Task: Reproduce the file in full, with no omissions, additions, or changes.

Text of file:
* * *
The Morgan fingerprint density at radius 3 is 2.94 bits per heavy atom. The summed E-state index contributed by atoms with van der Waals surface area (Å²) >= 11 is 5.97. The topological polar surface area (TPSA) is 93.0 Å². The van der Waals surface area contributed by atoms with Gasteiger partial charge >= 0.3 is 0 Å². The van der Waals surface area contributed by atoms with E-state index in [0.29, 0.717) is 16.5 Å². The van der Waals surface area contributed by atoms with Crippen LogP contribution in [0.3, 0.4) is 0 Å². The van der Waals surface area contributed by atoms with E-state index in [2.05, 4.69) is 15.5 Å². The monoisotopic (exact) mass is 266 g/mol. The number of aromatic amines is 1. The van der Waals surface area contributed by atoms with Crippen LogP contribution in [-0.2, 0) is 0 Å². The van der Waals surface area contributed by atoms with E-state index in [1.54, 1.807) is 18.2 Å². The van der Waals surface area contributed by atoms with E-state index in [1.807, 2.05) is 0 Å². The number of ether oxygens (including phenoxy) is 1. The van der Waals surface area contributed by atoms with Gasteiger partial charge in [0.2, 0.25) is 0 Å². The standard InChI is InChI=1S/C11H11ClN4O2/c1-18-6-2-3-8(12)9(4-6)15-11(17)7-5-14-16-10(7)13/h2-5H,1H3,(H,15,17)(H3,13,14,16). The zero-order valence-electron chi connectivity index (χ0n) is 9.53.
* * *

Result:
The Morgan fingerprint density at radius 3 is 2.94 bits per heavy atom. The summed E-state index contributed by atoms with van der Waals surface area (Å²) >= 11 is 5.97. The topological polar surface area (TPSA) is 93.0 Å². The van der Waals surface area contributed by atoms with Gasteiger partial charge >= 0.3 is 0 Å². The van der Waals surface area contributed by atoms with E-state index in [0.29, 0.717) is 16.5 Å². The van der Waals surface area contributed by atoms with Crippen LogP contribution in [0.3, 0.4) is 0 Å². The van der Waals surface area contributed by atoms with E-state index in [2.05, 4.69) is 15.5 Å². The monoisotopic (exact) mass is 266 g/mol. The number of aromatic amines is 1. The van der Waals surface area contributed by atoms with Crippen LogP contribution in [-0.2, 0) is 0 Å². The van der Waals surface area contributed by atoms with E-state index in [1.54, 1.807) is 18.2 Å². The van der Waals surface area contributed by atoms with E-state index in [1.807, 2.05) is 0 Å². The number of ether oxygens (including phenoxy) is 1. The van der Waals surface area contributed by atoms with Gasteiger partial charge in [0.2, 0.25) is 0 Å². The standard InChI is InChI=1S/C11H11ClN4O2/c1-18-6-2-3-8(12)9(4-6)15-11(17)7-5-14-16-10(7)13/h2-5H,1H3,(H,15,17)(H3,13,14,16). The zero-order valence-electron chi connectivity index (χ0n) is 9.53.